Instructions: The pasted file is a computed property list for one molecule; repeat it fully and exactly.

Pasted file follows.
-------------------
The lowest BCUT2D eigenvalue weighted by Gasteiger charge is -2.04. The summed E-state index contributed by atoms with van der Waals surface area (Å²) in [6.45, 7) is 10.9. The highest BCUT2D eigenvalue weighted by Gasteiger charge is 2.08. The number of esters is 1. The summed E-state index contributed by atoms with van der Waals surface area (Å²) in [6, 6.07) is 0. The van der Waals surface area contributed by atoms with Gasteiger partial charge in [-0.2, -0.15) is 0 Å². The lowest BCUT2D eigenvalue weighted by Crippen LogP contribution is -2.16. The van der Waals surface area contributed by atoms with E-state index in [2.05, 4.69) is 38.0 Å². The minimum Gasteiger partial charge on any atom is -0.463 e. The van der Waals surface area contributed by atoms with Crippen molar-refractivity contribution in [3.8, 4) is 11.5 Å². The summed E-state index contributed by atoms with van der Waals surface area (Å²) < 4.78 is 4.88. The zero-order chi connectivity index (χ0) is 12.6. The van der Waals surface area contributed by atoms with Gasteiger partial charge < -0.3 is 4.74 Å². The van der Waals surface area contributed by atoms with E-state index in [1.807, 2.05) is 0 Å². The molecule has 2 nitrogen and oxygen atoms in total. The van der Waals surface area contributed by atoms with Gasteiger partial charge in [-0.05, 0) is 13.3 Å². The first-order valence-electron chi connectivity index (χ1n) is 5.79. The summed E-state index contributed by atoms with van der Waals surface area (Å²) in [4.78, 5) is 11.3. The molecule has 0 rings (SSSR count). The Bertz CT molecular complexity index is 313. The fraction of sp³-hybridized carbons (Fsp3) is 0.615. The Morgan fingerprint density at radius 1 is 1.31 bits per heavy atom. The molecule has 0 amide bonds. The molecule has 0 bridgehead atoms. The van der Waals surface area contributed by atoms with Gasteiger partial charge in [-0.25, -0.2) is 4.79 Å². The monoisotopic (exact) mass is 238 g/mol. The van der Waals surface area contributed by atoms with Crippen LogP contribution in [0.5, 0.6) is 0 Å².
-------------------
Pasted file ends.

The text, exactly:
The lowest BCUT2D eigenvalue weighted by Gasteiger charge is -2.04. The summed E-state index contributed by atoms with van der Waals surface area (Å²) in [6.45, 7) is 10.9. The highest BCUT2D eigenvalue weighted by Gasteiger charge is 2.08. The number of esters is 1. The summed E-state index contributed by atoms with van der Waals surface area (Å²) in [6, 6.07) is 0. The van der Waals surface area contributed by atoms with Gasteiger partial charge in [-0.2, -0.15) is 0 Å². The lowest BCUT2D eigenvalue weighted by Crippen LogP contribution is -2.16. The van der Waals surface area contributed by atoms with E-state index in [2.05, 4.69) is 38.0 Å². The minimum Gasteiger partial charge on any atom is -0.463 e. The van der Waals surface area contributed by atoms with Crippen molar-refractivity contribution in [3.8, 4) is 11.5 Å². The summed E-state index contributed by atoms with van der Waals surface area (Å²) < 4.78 is 4.88. The zero-order chi connectivity index (χ0) is 12.6. The van der Waals surface area contributed by atoms with Gasteiger partial charge < -0.3 is 4.74 Å². The van der Waals surface area contributed by atoms with E-state index in [1.807, 2.05) is 0 Å². The molecule has 2 nitrogen and oxygen atoms in total. The van der Waals surface area contributed by atoms with Gasteiger partial charge in [-0.05, 0) is 13.3 Å². The first-order valence-electron chi connectivity index (χ1n) is 5.79. The summed E-state index contributed by atoms with van der Waals surface area (Å²) in [4.78, 5) is 11.3. The molecule has 0 rings (SSSR count). The Bertz CT molecular complexity index is 313. The fraction of sp³-hybridized carbons (Fsp3) is 0.615. The Morgan fingerprint density at radius 1 is 1.31 bits per heavy atom. The molecule has 0 amide bonds. The molecule has 0 bridgehead atoms. The van der Waals surface area contributed by atoms with Gasteiger partial charge in [-0.25, -0.2) is 4.79 Å². The monoisotopic (exact) mass is 238 g/mol. The van der Waals surface area contributed by atoms with Crippen LogP contribution in [0.5, 0.6) is 0 Å².